Shafar on fire in Jewish-ish

MELBOURNE INTERNATIONAL COMEDY FESTIVAL review

Michael Shafar held his own at the momentous Trades Hall, that scrubbed up nicely, awash in neon for the MICF 2017.

Shafar is an eclectic blend of cultural experiences that have shaped and unshaped him. He is sorta Jewish, sorta Aussie,sorta cool, sorta nerd, sorta serious but definitely funny. His shows are selling out because the word is out, Shafar ‘nailed it’ this year.

Shafar examines his Jew-ish-ness with perplexed wonder. His grandfather was a Holocaust survivor and its more the ‘religousness’ than the faith that is up for review. He has a wealth of material to draw from that keeps the audience in stiches through out the performance. The crowd loved him and there was a reluctance for the show to end

MICHAEL SHAFAR is Jewish-ish at TRADES HALL Mar 30-Apr 23 8.30pm (no Wed & 7.30 on Sun)

An interview with Michael Shafar

“I used to encounter a lot of anti-Semitism when I was playing football for my Jewish school. I played from the ages of 12-16 and it was interesting and sad to encounter kids making anti-Semitic comments. I’m interested in whether those kids actually understood what they were saying, or if they were just repeating taunts that they had heard from their surroundings.”

How do you feel about your performance this year?

So far I’ve been really happy with the shows. I’ve changed up a lot of the content since I last performed it in Perth and have also changed the overall structure to make the theme about being culturally Jewish a lot stronger. I think it’s definitely working better now.

What type of reaction have you experienced from Jewish-ish?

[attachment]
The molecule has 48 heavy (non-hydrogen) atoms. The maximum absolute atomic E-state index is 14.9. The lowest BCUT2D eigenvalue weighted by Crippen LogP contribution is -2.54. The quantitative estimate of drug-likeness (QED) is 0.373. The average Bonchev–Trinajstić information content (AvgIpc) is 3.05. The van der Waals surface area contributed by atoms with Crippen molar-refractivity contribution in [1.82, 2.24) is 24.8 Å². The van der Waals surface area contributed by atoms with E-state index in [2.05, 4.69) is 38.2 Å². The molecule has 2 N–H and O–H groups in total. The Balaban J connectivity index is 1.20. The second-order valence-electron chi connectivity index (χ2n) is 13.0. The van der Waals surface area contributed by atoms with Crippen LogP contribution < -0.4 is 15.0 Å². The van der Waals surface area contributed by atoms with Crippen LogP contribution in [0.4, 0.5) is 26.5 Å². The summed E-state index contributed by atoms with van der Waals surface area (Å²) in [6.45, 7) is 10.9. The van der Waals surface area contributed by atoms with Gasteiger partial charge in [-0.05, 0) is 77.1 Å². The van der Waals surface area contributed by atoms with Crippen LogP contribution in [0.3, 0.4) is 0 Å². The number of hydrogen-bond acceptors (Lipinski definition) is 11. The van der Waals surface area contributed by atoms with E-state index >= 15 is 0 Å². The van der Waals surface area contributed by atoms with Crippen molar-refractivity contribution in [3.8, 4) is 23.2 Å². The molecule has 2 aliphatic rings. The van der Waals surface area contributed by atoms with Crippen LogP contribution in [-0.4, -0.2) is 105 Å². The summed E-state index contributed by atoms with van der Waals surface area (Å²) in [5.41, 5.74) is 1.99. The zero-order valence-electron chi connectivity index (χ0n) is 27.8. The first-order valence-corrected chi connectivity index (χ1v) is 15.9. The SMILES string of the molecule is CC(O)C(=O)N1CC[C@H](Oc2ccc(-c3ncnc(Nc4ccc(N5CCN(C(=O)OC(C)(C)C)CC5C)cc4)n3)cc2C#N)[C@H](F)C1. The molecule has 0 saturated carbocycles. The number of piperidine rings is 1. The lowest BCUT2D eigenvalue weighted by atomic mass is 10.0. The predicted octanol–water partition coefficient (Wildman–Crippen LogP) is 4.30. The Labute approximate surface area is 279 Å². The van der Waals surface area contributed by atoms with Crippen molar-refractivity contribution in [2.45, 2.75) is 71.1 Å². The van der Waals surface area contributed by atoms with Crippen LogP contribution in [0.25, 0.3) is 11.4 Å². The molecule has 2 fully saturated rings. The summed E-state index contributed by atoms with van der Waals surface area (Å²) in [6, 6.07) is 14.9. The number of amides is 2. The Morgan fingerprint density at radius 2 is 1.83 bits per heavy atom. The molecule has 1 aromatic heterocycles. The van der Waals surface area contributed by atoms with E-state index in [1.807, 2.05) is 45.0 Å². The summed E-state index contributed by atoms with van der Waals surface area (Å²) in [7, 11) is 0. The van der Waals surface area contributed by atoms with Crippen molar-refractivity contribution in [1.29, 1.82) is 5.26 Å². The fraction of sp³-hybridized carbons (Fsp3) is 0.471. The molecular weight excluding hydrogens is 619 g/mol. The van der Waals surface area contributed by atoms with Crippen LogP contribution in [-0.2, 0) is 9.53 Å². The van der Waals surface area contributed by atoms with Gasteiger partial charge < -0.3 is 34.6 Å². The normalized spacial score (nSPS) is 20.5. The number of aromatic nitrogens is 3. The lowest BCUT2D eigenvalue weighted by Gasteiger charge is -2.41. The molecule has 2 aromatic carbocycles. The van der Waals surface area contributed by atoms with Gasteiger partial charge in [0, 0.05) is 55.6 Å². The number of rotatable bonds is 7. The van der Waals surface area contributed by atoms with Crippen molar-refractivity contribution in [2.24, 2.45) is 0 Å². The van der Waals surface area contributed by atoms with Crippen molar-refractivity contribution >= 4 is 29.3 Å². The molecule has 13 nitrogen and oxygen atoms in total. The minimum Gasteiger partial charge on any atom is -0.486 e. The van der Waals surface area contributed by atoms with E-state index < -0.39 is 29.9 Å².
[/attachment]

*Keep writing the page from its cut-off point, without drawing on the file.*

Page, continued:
So far the reactions have been great. A lot of people have messaged me to let me know they enjoyed the show. It’s interesting to me how different people tweet different jokes to me from the show, so it’s nice that there are a lot of different jokes in there that people remember and relate to.

What has been your most profound experience? MP

“The Comedians I met in the US were young, emerging comics who taught me a lot about work ethic. In the US, comedians are often gigging 15 times per week, which is why their development is accelerated. I tried to absorb that work ethic as much as possible so I try to gig as much as possible around Melbourne.”

Do Comedians support each other?

“Whenever there is a controversy about something that a comedian has said or done, comedians tend to help each other through it.”

Is MICF different for you this year?

It’s different because it’s my first solo show, so it’s definitely a lot busier than any other year. I also need to manage my time a bit better than previous years, making sure I still get enough sleep, eat well and exercise (which I have failed to do for the first few nights, so hopefully I get more disciplined!)

The play that created a storm

‘It’s foul weather in us all, good soul’

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Melbourne Sky

Ironically, it is a storm that opens the tale of The Tempest, but here on the banks of the Maribyrnong River it is a brewing storm that ends it. Melbourne’s fickle weather has once again cast its cold spell on an outdoor event. It has ‘undid’, subverted and prevented the ambition of this ‘goodly’ play. The stunning performance that was on Friday and Saturday was ‘naught’ on Sunday.